- October 13, 2020
- Posted by: Kirsten Campbell
- Category: Blog
Rebalancing venture capital’s hyperfocus on tech
Tech bros financing tech bros has been a foregone conclusion for years in the venture capital ecosystem. Undoubtedly why VC generates a 98% failure rate. However, the pandemic has upended this formulaic approach by shining a giant spotlight on the staggering amount of money wasted on unicorns like WeWork, Juul, Jawbone, Theranos, Evernote and so many more. This list of the 202 biggest and most expensive failures range from hysterical to rage-inducing. I dare you to read the descriptions of a few of these startups and not ruefully laugh. Insert your own joke about tech’s beloved ‘fail fast’ motto.
The pandemic has highlighted the unsustainability of a funding model where about 96% of the money invested could be lit on fire and produce identical results. Predictably, venture capital funding has slowed down dramatically across the board, while equity crowdfunding has ramped up exponentially, smashing records and showing no signs of slowing down. This industry reshuffle has given non-tech startups a realistic shot at securing funding and a fighting chance without PPP or other governmental intervention.
Finally funding *capable* founders
It’s common for people to assume that their reality is universal, but the venture capital industry has become an echo chamber of conformity. Homogeneous founders are fueled by interchangeable risk-averse investors who share the communal assumption that their lived experiences and perspectives are the status quo. This lazy, stereotypical thinking has produced massive blind spots and continues to prevent true innovation. Companies that are going to change the world don’t stem from founders who think the same, look the same and hail from nearly identical backgrounds. Diversity of thought is the crux of revolutionary innovation, and that can’t be achieved with a bunch of (often stunningly ungrateful) white guys with social capital who fail to chase the best ideas, simply because they can’t see them.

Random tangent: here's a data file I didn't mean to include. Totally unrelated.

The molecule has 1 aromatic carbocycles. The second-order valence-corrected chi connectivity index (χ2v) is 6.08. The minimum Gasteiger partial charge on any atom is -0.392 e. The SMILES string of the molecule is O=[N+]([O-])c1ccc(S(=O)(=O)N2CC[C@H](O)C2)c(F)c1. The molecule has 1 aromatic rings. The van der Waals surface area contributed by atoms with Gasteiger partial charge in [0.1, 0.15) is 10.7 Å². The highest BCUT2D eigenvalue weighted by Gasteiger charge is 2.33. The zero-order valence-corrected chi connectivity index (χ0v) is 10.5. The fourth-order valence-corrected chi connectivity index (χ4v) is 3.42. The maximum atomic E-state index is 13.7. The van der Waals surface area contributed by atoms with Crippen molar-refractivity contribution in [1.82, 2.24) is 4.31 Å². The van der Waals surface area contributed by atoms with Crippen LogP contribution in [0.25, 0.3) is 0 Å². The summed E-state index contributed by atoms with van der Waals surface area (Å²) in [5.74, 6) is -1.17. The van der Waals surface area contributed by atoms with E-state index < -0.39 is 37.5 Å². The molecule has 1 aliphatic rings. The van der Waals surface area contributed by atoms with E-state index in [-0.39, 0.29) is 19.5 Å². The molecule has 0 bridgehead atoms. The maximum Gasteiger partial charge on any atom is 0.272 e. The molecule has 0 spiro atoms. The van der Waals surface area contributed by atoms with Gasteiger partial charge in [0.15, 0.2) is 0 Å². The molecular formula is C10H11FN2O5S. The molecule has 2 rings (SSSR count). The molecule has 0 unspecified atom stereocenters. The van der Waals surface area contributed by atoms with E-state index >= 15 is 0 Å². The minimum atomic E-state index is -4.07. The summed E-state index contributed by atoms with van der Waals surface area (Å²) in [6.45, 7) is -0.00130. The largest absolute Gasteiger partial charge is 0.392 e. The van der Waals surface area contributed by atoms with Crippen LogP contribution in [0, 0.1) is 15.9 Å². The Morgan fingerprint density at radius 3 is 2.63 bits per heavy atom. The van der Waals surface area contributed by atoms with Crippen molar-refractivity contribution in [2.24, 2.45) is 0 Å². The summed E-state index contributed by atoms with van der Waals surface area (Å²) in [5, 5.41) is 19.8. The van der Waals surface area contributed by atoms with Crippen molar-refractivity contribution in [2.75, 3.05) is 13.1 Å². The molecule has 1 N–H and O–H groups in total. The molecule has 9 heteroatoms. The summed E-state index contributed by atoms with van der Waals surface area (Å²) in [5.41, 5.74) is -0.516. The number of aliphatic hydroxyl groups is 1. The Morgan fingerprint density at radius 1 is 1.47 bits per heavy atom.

Considering informal networks of social capital are estimated to be responsible for 85% of job placements and funding for a whopping 75% of startups and new businesses, it’s no surprise that there’s been a strong shift to the equity crowdfunding environment since the pandemic hit. Since we already know where 96-ish% of all VC money goes, it’s nice that equity crowdfunding offers founders who are left to duke it out for the slim chance at the remaining 2% of venture capital money, an alternative path to success.
Equity unreliant on homeownership
Our culture is beholden to the notion that owning a home is the preferred, and to some degree, the only way to build generational wealth, or pass down substantial inheritances. That myth was unbelievably true until the JOBS Act came into effect several years ago, as most Americans are unaccredited investors, and therefore shut out of Wall Street opportunities. For many folks who live in New York City or San Francisco for example, owning a home is a pipe dream. Equity crowdfunding offers opportunities to invest in your community and own equity in a company while it’s still young and affordable. Accessing funding and securing equity in young companies are powerful methods of building generational wealth and establishing a solid financial foundation. Homeownership isn’t the de facto route to equity anymore, and thanks to the JOBS Act, more entrepreneurs and local investors have a solid chance at financial empowerment.